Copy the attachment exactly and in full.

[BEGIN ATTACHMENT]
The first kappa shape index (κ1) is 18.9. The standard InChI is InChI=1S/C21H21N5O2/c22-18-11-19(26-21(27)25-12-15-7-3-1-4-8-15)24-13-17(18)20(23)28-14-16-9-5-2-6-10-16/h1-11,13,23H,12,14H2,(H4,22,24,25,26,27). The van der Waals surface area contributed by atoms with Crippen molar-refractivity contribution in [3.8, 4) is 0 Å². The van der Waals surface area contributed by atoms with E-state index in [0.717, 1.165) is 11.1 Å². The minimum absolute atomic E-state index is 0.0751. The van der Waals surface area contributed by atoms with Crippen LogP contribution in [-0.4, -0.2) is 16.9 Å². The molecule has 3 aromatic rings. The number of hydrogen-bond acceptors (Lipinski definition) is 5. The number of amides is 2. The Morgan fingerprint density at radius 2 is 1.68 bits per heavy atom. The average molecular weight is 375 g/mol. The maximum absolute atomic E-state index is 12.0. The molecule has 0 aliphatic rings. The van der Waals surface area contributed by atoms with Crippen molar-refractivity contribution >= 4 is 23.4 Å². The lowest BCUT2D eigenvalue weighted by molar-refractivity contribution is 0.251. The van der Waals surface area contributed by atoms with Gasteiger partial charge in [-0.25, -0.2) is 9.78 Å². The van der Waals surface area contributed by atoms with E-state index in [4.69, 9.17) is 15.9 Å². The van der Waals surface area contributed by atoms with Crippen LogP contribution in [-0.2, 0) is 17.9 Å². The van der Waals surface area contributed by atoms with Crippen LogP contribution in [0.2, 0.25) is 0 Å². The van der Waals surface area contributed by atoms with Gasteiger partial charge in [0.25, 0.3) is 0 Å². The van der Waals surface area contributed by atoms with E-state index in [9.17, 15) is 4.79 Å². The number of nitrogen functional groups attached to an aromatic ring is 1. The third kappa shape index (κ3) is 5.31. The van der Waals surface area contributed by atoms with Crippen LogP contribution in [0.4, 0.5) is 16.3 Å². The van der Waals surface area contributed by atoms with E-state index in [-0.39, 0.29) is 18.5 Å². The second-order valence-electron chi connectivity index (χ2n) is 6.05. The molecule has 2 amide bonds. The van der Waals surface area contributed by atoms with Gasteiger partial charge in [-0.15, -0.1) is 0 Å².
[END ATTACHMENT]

The first kappa shape index (κ1) is 18.9. The standard InChI is InChI=1S/C21H21N5O2/c22-18-11-19(26-21(27)25-12-15-7-3-1-4-8-15)24-13-17(18)20(23)28-14-16-9-5-2-6-10-16/h1-11,13,23H,12,14H2,(H4,22,24,25,26,27). The van der Waals surface area contributed by atoms with Crippen molar-refractivity contribution in [3.8, 4) is 0 Å². The van der Waals surface area contributed by atoms with E-state index in [0.717, 1.165) is 11.1 Å². The minimum absolute atomic E-state index is 0.0751. The van der Waals surface area contributed by atoms with Crippen LogP contribution in [-0.4, -0.2) is 16.9 Å². The molecule has 3 aromatic rings. The number of hydrogen-bond acceptors (Lipinski definition) is 5. The number of amides is 2. The Morgan fingerprint density at radius 2 is 1.68 bits per heavy atom. The average molecular weight is 375 g/mol. The maximum absolute atomic E-state index is 12.0. The molecule has 0 aliphatic rings. The van der Waals surface area contributed by atoms with Crippen molar-refractivity contribution >= 4 is 23.4 Å². The lowest BCUT2D eigenvalue weighted by molar-refractivity contribution is 0.251. The van der Waals surface area contributed by atoms with Gasteiger partial charge in [-0.25, -0.2) is 9.78 Å². The van der Waals surface area contributed by atoms with E-state index in [4.69, 9.17) is 15.9 Å². The van der Waals surface area contributed by atoms with Crippen LogP contribution in [-0.2, 0) is 17.9 Å². The van der Waals surface area contributed by atoms with Crippen LogP contribution in [0.2, 0.25) is 0 Å². The van der Waals surface area contributed by atoms with Gasteiger partial charge in [0.25, 0.3) is 0 Å². The van der Waals surface area contributed by atoms with E-state index in [9.17, 15) is 4.79 Å². The number of nitrogen functional groups attached to an aromatic ring is 1. The third kappa shape index (κ3) is 5.31. The van der Waals surface area contributed by atoms with Crippen LogP contribution in [0.4, 0.5) is 16.3 Å². The van der Waals surface area contributed by atoms with E-state index in [-0.39, 0.29) is 18.5 Å². The second-order valence-electron chi connectivity index (χ2n) is 6.05. The molecule has 2 amide bonds. The van der Waals surface area contributed by atoms with Gasteiger partial charge in [-0.15, -0.1) is 0 Å².